Skip to main content

The Magic of Reality – Richard Dawkins ****


A surprising number of scientists feel that Richard Dawkins does the public understanding of science real harm through his belligerent attacks on religion, which turn off a good half of his potential audience, but no one can doubt that he has a talent for getting science, particularly biology, across to a general readership. This is his first attempt at a children’s book (or rather a ‘family’ book, which is why we're covering it, as it is aimed at a wider readership) and it has much to praise.
The Magic of Reality is a solid feeling hardback, half way between an ordinary non-fiction book and a coffee table book in format. Every page is illustrated by Dave McKean, with a mix of full colour photographs and diagrams, and heavily stylised line drawings – these last were perhaps a little angular and abstract for the younger audience, but overall the illustration is a good balance of supporting the text without overwhelming the page.
The approach that Dawkins takes is an excellent one, picking up on ten key questions of science – ‘What is reality? Who was the first person? Why are there so many different kinds of animals? What are things made of? Why do we have night and day, winter and summer? What is the sun? What is a rainbow? When and how did everything begin? Are we alone? and What is an Earthquake?’ Each of these starts with ancient mythical explanations (where there are any) then goes on to detail the way that science answers the questions, using the starting point of the basic question to explore many different aspects of science that can be sensibly linked to it.
All this works superbly well. Although it seems slightly odd that biology comes before the more fundamental physics and cosmology chapters, the absolute gem of the book (as you might expect) is the way that Dawkins handles ‘Who was the first person?’ His use of a stack of photographs, stretching back into the past, one of each generation, is masterful, inventive and wonderfully eye-opening. I love the way he really pushes the paradox that every creature in every generation is the same species as the previous generation’s photograph – yet over the millions of years we can see a progression from fish-like creature to modern human. If ever there was a single bit of writing that could totally wipe out anyone’s objections to evolution it’s this chapter. I loved it. It will really challenge the readers to think and will open their eyes.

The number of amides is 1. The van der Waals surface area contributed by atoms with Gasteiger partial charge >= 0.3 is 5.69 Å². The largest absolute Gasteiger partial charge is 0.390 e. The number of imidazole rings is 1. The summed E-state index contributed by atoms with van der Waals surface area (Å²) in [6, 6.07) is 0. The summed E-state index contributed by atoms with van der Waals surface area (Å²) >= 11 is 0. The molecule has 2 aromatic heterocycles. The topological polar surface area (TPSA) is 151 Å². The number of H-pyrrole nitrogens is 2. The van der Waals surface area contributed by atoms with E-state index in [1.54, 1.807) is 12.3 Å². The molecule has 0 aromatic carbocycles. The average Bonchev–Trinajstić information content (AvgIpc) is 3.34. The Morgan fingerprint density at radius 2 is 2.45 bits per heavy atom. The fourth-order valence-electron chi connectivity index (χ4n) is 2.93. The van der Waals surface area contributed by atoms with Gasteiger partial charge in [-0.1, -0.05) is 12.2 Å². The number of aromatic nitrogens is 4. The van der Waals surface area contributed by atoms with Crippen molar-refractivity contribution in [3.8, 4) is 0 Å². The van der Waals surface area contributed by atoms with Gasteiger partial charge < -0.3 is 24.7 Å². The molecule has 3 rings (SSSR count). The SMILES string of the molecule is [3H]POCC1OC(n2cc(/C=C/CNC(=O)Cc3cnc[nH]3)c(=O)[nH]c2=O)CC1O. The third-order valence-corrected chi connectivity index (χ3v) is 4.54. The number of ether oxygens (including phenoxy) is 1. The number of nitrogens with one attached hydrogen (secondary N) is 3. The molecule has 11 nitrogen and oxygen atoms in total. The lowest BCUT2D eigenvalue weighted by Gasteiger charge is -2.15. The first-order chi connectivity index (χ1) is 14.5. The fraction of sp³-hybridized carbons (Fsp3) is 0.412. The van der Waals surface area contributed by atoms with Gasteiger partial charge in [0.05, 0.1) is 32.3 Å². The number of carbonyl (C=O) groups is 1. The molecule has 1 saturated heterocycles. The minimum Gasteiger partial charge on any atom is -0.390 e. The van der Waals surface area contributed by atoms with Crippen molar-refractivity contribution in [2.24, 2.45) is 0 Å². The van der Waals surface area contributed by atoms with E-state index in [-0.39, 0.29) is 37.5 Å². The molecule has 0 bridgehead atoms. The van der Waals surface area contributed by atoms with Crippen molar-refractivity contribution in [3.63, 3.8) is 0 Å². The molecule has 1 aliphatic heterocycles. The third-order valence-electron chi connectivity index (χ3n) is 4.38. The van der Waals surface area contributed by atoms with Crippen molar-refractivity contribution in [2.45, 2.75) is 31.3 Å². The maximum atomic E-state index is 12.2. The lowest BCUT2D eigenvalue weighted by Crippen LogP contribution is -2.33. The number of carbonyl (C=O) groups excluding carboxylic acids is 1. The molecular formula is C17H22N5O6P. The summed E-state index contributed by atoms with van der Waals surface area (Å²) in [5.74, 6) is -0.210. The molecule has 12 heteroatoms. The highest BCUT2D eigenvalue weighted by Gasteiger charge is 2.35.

However, it’s important not to let the brilliance of much of the book hide a couple of significant flaws. In terms of science content, the huge disappointment is that Dawkins doesn’t mention much modern physics. Both quantum theory and relativity really don’t get any coverage. Particle physics only gets a passing reference with a wimp-out about the author not really understanding quarks. This isn’t good enough. Omitting quantum theory and relativity from physics is like missing evolution out of biology – it’s that significant an omission.
The other problem I have is with the final two chapters. Because there aren’t 10 questions, there are 12. The remaining two are ‘Why do bad things happen?’ and ‘What is a miracle.’ The first of these isn’t too bad as it handles chance, but both are primarily Dawkins returning to his bugbear of attacking religion. I don’t think this has a place in a science book, and it certainly shouldn’t be given two chapters. I think this will confuse and quite probably bore younger readers, as after all the other wonders, these two chapters are, frankly, lacking in scientific joy. There is also one very dubious part. Dawkins suggests that readers use a method of assessing miracles that boils down to ‘How do they stand up to common sense?’ The trouble with this approach is much of modern physics doesn’t fit with what common sense predicts. For that matter, most probability runs counter to common sense. As Dawkins himself points out, common sense expects that after a row of throwing heads, a coin is more likely to throw tails – but common sense gets it wrong. It seems highly spurious to use common sense as a scientific tool, when you’ve just shown it fails magnificently.